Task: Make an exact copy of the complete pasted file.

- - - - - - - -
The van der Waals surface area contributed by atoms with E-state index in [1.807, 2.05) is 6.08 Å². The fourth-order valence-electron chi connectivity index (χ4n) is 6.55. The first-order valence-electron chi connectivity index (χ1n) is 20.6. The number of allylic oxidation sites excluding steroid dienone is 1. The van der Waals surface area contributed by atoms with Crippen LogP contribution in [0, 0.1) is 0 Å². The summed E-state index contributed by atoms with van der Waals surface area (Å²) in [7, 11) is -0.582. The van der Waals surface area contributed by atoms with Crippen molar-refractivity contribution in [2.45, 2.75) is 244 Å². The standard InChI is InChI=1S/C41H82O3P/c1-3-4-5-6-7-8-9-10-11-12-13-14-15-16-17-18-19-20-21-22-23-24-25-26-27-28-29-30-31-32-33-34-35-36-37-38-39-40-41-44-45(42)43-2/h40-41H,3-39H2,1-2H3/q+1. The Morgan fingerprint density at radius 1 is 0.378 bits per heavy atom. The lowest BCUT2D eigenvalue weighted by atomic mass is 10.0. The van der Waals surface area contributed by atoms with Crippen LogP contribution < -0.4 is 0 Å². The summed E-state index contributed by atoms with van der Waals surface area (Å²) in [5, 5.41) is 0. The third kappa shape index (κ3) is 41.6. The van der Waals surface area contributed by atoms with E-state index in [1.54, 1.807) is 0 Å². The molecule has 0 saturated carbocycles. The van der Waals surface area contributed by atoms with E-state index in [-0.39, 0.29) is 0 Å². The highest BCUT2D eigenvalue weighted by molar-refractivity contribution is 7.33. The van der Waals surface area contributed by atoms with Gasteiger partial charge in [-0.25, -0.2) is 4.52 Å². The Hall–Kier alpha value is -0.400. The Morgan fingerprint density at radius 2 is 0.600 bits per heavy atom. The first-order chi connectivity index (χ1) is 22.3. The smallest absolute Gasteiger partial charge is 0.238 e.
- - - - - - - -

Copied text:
The van der Waals surface area contributed by atoms with E-state index in [1.807, 2.05) is 6.08 Å². The fourth-order valence-electron chi connectivity index (χ4n) is 6.55. The first-order valence-electron chi connectivity index (χ1n) is 20.6. The number of allylic oxidation sites excluding steroid dienone is 1. The van der Waals surface area contributed by atoms with Crippen LogP contribution in [0, 0.1) is 0 Å². The summed E-state index contributed by atoms with van der Waals surface area (Å²) in [7, 11) is -0.582. The van der Waals surface area contributed by atoms with Crippen molar-refractivity contribution in [2.45, 2.75) is 244 Å². The standard InChI is InChI=1S/C41H82O3P/c1-3-4-5-6-7-8-9-10-11-12-13-14-15-16-17-18-19-20-21-22-23-24-25-26-27-28-29-30-31-32-33-34-35-36-37-38-39-40-41-44-45(42)43-2/h40-41H,3-39H2,1-2H3/q+1. The Morgan fingerprint density at radius 1 is 0.378 bits per heavy atom. The lowest BCUT2D eigenvalue weighted by atomic mass is 10.0. The van der Waals surface area contributed by atoms with Crippen LogP contribution < -0.4 is 0 Å². The summed E-state index contributed by atoms with van der Waals surface area (Å²) in [5, 5.41) is 0. The third kappa shape index (κ3) is 41.6. The van der Waals surface area contributed by atoms with E-state index in [1.54, 1.807) is 0 Å². The molecule has 0 saturated carbocycles. The van der Waals surface area contributed by atoms with E-state index in [-0.39, 0.29) is 0 Å². The highest BCUT2D eigenvalue weighted by molar-refractivity contribution is 7.33. The van der Waals surface area contributed by atoms with Gasteiger partial charge in [-0.25, -0.2) is 4.52 Å². The Hall–Kier alpha value is -0.400. The Morgan fingerprint density at radius 2 is 0.600 bits per heavy atom. The first-order chi connectivity index (χ1) is 22.3. The smallest absolute Gasteiger partial charge is 0.238 e.